"These days, if you are not getting better, you are falling behind," said Mr Parrish, who is reading The Laws of Human Nature, an examination of human behaviour that draws on examples of historical figures by Robert Greene. "Reading is a way to consume people's experiences, to learn something timeless and then apply it to your life."

Chuck Royce, founder and former chief executive officer of Royce mutual funds, who oversees US$4 billion in investments, said he stumbled on Mr Parrish's site and related to it immediately.

Mr Royce developed a reputation as one of the industry's most astute fund managers, specialising in small, high-quality companies in the 1970s. But in the recent period of low interest rates, his main mutual fund's performance has suffered.

"I failed to understand that in this period of zero rates, inferior companies would outperform high-quality ones," said Mr Royce, who was part of a group that spent a long weekend talking books and big ideas with Mr Parrish in Hawaii two years ago.

He has embraced Mr Parrish's core principles. He gets up at 5.30 every morning to do his daily reading, which currently includes Thinking in Bets: Making Smarter Bets When you Don't Have All the Cards by Annie Duke, a former poker champion - and a big favourite among investors these days. At the office, Mr Royce works from a couch strewn with papers. His Bloomberg terminal is in another room.

"It is all about habits," he said. "Setting goals is easy, but without good habits, you are not getting there."

Some executives have long sought insights from the printed page - and not just in the business section. Emmanuel Roman, chief executive officer of the bond giant Pimco - who is reading On Grand Strategy, an assessment of the decisions of notable historical leaders by Pulitzer Prize-winning biographer John Lewis Gaddis - called reading "a pure passion". And Lloyd Blankfein, chairman of Goldman Sachs, has talked up the benefits of reading books, especially those not related to economics or finance.

Mr Parrish is an unlikely guru, a computer scientist from Halifax, Nova Scotia, who seems bemused by his sudden cachet. On a recent swing through New York to meet with clients, he was dressed in a T-shirt and shorts and carried a worn backpack. Slight and balding, he looked more like an unhurried graduate student than a counsellor to some of the wealthiest executives on Wall Street.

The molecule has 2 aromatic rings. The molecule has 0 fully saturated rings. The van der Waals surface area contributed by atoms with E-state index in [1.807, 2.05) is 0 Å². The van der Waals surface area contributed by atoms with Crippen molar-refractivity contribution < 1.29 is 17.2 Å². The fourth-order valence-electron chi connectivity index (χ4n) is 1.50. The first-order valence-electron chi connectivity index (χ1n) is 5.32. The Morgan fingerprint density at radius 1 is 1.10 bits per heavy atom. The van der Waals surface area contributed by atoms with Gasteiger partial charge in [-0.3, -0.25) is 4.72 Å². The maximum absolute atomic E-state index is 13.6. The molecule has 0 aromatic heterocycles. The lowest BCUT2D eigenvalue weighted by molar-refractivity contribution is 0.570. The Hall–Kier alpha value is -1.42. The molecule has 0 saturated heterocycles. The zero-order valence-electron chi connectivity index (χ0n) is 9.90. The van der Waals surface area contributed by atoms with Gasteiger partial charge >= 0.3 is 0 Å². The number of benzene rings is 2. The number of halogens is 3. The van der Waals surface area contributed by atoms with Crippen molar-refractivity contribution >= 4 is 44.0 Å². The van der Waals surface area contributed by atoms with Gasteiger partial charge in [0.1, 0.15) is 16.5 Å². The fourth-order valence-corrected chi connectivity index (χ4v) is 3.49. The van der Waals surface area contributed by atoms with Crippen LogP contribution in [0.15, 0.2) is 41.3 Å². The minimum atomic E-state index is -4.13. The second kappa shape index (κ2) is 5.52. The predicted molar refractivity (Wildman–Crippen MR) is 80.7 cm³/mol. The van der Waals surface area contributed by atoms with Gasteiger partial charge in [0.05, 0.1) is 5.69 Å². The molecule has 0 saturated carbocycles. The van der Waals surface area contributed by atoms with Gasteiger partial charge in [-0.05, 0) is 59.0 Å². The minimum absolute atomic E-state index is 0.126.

Mr Parrish joined the Communications Security Establishment, a division of Canada's Defence Department, straight out of college. His first day was Aug 28, 2001, and he was soon promoted in the tumult that followed the Sept 11 attacks. Suddenly, he was managing a large staff at the age of 24.

Wanting to improve his decision-making skills, he found inspiration in Charlie Munger, Warren Buffett's long-time investment partner. Mr Parrish quickly became an acolyte, drawn to Mr Munger's thoughts on multidisciplinary thinking and mental models.

He pored over Berkshire Hathaway's annual reports and became a regular attendee of Mr Buffett's yearly meetings in Omaha, Nebraska. The name of his site is another tribute to the billionaire investor - Berkshire Hathaway's address in Omaha is 3555 Farnam Street.

Last year, Mr Parrish left intelligence work to tend to the site full time. He would not disclose how much his various projects were making. Farnam Street now consists of book lists, essays, podcasts and a vibrant social network - all of which are anchored by his self-improvement musings.

There are also branded goodies to be had, such as a decision-making journal and a Farnam Street thinking cap.

Some 190,000 people have signed up to Brain Food, his free weekly newsletter. Mr Parrish's more dedicated followers pay US$250 a year to become part of his "knowledge community", a premium site with a private discussion forum and additional content. They have flocked to his social network, trading book ideas and meetup suggestions in Toronto, Dubai and London. NYTIMES